Senior Sinn Fein members were involved in sanctioning robberies including the Northern Bank raid, the Independent Monitoring Commission has said.
More than £26m was stolen from the Northern Bank
The commission's report said the party should bear its share of the blame for a series of robberies and that it should face financial sanctions.
The IMC backs the police assertion the IRA was behind the £26m raid in Belfast in December - a claim the IRA denies.
Sinn Fein said it rejected the report because the IMC was "not independent".
Republicans blocked some roads for a time in Belfast, Londonderry and Newry in protest at the report.
The IMC's findings, released on Thursday, are based on intelligence information.
The four-strong commission also blames the paramilitary group for robberies in Belfast and County Tyrone in which several people were abducted.
"In our view, Sinn Fein must bear its share of responsibility for the incidents," said the commission.
"Some of its senior members, who are also members of PIRA (Provisional IRA), were involved in sanctioning the series of robberies."
It added: "Although we note Sinn Fein has said it is opposed to criminality of any kind, it appears at times to have its own definition of what constitutes a crime."
Rejecting the commission's findings, Sinn Fein President Gerry Adams called on Irish prime minister Bertie Ahern to "put up or shut up".
Mr Adams challenged the taoiseach and the Irish authorities to arrest him over the bank raid.
"Previously they were saying the IRA was involved, and by dint of membership of the IRA leadership, that some members of Sinn Fein were involved. Now they are saying that Sinn Fein sanctioned this - that is untrue," he said.
"The person who first articulated this position was the taoiseach - he is the person who has to stand all of this up."
He added: "For me, he has brought all of this to a point where he has to back up his comments or he has to stand down from them."
In response, the Irish government said the taoiseach had no such power, and dismissed Sinn Fein's challenge as "a publicity stunt".
The commission said it would have recommended Sinn Fein's exclusion from office if the assembly was still sitting.
The IMC's findings are based on intelligence information
In the absence of devolution, Secretary of State Paul Murphy should consider imposing financial penalties, it said.
The IMC said the IRA carried out a robbery at the Makro store in Dunmurry in May last year, the abduction of people and robbery from an Iceland store in Strabane last September and a £2m cigarette robbery and abduction of people in Belfast last October.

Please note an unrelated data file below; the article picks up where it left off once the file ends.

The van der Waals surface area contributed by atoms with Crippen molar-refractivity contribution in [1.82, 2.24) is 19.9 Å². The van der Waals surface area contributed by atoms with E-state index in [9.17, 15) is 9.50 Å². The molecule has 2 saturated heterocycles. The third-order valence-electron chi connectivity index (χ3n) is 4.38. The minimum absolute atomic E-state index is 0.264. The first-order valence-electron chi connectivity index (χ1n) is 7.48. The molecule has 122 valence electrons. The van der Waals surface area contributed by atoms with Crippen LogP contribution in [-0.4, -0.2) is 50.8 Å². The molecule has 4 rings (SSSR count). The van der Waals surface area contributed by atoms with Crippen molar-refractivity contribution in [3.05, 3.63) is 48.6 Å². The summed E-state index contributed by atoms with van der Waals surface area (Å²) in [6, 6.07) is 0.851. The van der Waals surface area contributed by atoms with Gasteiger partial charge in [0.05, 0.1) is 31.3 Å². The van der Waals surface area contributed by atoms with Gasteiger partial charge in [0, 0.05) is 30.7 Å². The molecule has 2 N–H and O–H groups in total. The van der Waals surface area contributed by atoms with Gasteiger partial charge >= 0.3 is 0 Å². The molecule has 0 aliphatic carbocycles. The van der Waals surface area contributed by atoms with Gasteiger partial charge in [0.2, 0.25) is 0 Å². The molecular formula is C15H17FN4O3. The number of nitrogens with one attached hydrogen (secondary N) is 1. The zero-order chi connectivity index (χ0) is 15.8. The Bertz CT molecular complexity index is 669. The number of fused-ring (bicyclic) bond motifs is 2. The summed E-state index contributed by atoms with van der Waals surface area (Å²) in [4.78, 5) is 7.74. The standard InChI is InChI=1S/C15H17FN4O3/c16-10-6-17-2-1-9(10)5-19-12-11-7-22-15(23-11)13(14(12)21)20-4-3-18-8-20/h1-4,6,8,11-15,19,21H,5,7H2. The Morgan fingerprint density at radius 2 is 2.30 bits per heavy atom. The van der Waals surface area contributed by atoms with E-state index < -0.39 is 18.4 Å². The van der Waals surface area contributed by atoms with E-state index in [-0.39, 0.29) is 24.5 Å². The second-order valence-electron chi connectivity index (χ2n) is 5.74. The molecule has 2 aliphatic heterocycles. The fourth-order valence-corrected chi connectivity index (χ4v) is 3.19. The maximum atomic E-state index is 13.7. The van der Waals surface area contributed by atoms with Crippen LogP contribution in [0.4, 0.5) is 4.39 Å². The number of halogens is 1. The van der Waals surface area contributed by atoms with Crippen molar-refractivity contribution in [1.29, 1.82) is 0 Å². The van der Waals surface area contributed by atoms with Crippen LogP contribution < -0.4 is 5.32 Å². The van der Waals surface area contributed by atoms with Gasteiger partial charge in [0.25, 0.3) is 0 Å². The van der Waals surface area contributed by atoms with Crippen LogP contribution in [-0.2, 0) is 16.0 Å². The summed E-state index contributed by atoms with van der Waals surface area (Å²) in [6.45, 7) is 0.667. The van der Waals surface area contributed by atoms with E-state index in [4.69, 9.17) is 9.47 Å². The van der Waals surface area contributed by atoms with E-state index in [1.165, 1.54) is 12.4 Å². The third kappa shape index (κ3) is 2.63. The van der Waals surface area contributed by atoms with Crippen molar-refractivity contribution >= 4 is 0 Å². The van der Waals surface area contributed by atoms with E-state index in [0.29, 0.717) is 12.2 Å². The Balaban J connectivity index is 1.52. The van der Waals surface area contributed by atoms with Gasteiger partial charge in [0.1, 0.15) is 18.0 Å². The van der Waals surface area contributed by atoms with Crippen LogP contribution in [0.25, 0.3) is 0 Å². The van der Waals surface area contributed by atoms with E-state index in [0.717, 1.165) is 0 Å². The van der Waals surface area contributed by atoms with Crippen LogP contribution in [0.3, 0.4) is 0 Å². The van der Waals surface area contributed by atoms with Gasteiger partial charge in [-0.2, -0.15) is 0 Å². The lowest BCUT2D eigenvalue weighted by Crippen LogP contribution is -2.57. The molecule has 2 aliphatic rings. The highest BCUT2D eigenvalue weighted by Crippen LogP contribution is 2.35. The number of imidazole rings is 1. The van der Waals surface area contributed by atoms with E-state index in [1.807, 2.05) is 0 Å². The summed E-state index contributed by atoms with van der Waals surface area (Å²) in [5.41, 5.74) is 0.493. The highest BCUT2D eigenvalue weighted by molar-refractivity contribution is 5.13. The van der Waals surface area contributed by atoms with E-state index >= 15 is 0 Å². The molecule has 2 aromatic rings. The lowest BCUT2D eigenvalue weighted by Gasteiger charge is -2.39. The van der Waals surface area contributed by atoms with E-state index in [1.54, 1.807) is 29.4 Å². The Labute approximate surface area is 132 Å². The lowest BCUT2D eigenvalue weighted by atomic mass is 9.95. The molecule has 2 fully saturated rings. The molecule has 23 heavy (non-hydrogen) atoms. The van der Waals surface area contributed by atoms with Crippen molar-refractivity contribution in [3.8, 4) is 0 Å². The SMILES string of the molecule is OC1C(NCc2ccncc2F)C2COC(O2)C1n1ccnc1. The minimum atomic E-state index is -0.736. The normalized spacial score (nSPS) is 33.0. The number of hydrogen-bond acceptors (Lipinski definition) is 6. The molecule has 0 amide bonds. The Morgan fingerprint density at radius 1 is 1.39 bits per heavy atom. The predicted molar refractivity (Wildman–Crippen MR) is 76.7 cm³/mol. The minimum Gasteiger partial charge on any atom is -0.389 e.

"We believe that the Northern Bank robbery and abductions, and the other robberies and abductions... were carried out with the prior knowledge and authorisation of the leadership of PIRA," said the commission.
PSNI Chief Constable Hugh Orde's belief the IRA was behind the raid was also backed by the Garda Siochana in the Republic of Ireland.
However, the IRA denies the claims and, last week, it withdrew its offer of complete decommissioning.
Mr Murphy, speaking after the report's publication, said: "I shall now consider carefully the commission's recommendations. I plan to make a further statement to the House in the week of 21 February."
An Irish government spokesman said the IMC's conclusions concurred with the intelligence available to both governments in relation to the Northern Bank robbery and other incidents in Northern Ireland.
DUP deputy leader Peter Robinson called for the political process to continue without Sinn Fein.
"Society should not be held to ransom by gunmen and gangsters," he said.
Ulster Unionist leader David Trimble said: "I call on the government to publicly state that if the assembly was sitting and if the assembly failed to pass a motion of exclusion, they would, if necessary use the new statutory powers that they have... to exclude Sinn Fein."
SDLP leader Mark Durkan said: "The SDLP believes the best way forward is not through silly sanctions. It is by showing Sinn Fein - and the DUP - that they don't have a veto on change. We need a process of equals instead."
Conservative Northern Ireland spokesman David Lidington said it was an "affront to democracy" that Sinn Fein could access Commons facilities and receive allowances "at the same time as they are involved with an armed and active criminal gang".